Pasture conditions are awesome. Look for longer grazing this year.
There’s a silver lining to all the dark clouds that have dumped too much rain and snow on beef producers this winter and spring. And it’s this: If your pastures aren’t under water, they’re in remarkably good shape. The unusual weather this spring has produced one of the best pasture conditions of the last 25 years, according to the Daily Livestock Report.
As part of its weekly Crop Conditions report, USDA-NASS publishes conditions across pastures and ranges. For the week ending June 16, 56% of the pastures and ranges across the country were in good condition and another 15% were in excellent condition. Last year, only 48% of pastures and ranges were in good/excellent condition, 23 points lower than this year. Alternatively, just 1% of pastures, mostly in California, were rated to be in poor condition this year.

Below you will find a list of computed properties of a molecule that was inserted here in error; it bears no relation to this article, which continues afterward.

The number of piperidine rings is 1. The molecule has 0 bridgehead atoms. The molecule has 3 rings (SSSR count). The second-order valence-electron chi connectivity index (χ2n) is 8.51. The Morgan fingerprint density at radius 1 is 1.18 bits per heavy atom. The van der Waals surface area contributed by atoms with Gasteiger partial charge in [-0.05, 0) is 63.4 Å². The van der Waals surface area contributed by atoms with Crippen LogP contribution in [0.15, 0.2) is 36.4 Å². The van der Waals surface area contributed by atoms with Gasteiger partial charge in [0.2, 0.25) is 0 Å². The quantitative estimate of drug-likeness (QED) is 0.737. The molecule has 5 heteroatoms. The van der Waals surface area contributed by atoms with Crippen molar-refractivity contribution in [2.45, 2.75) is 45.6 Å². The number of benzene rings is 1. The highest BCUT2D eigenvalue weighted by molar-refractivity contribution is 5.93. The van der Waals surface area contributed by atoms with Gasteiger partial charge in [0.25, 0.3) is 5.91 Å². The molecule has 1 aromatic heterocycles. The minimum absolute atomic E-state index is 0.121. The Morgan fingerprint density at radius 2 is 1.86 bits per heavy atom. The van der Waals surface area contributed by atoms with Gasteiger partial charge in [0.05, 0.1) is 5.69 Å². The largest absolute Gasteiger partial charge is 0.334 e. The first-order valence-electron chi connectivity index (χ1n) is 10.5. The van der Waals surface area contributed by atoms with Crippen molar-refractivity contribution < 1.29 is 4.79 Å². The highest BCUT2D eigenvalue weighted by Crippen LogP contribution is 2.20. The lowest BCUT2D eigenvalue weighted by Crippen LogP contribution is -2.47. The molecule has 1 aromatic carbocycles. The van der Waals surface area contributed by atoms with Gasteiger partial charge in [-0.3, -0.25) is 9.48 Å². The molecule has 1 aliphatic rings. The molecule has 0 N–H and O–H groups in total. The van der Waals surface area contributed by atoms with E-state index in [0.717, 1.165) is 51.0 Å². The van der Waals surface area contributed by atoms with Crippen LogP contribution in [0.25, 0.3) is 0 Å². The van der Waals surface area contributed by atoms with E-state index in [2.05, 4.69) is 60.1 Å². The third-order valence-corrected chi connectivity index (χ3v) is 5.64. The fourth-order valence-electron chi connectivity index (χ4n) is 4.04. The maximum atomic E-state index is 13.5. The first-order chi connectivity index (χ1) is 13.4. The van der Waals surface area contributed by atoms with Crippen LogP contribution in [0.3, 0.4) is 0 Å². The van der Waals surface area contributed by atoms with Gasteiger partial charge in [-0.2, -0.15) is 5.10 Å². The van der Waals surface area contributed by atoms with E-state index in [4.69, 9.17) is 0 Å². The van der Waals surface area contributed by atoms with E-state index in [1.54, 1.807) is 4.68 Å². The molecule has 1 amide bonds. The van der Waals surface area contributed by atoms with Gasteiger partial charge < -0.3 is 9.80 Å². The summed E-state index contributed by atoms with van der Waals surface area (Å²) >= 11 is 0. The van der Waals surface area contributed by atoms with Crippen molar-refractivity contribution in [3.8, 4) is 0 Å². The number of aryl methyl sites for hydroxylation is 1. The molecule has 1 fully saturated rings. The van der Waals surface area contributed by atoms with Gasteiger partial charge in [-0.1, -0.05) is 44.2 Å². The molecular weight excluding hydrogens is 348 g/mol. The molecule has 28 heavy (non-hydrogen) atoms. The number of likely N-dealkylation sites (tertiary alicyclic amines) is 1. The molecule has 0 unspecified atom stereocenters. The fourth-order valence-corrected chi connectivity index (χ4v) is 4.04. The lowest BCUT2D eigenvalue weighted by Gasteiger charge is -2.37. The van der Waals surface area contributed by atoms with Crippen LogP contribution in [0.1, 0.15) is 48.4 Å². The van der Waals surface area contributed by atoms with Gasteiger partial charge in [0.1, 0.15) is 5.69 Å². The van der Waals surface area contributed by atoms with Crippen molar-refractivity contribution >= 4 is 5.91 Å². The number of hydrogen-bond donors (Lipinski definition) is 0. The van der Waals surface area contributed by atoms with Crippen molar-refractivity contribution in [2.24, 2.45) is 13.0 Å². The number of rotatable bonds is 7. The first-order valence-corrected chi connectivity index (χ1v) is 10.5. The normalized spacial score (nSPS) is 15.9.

However, the spring weather could potentially affect the amount of corn produced this year. High forward feed costs directly impact the price feedlots are willing/able to pay for calves during the summer and fall. Higher cost of gain in the feedlot and plentiful grass make it economically desirable to add as much weight on calves as possible outside the feedlot. That could potentially result in a slowdown of placements in the short term and calves placed at heavier weights down the road. The net effect could be a slowdown in the cattle flow and lower slaughter rate.
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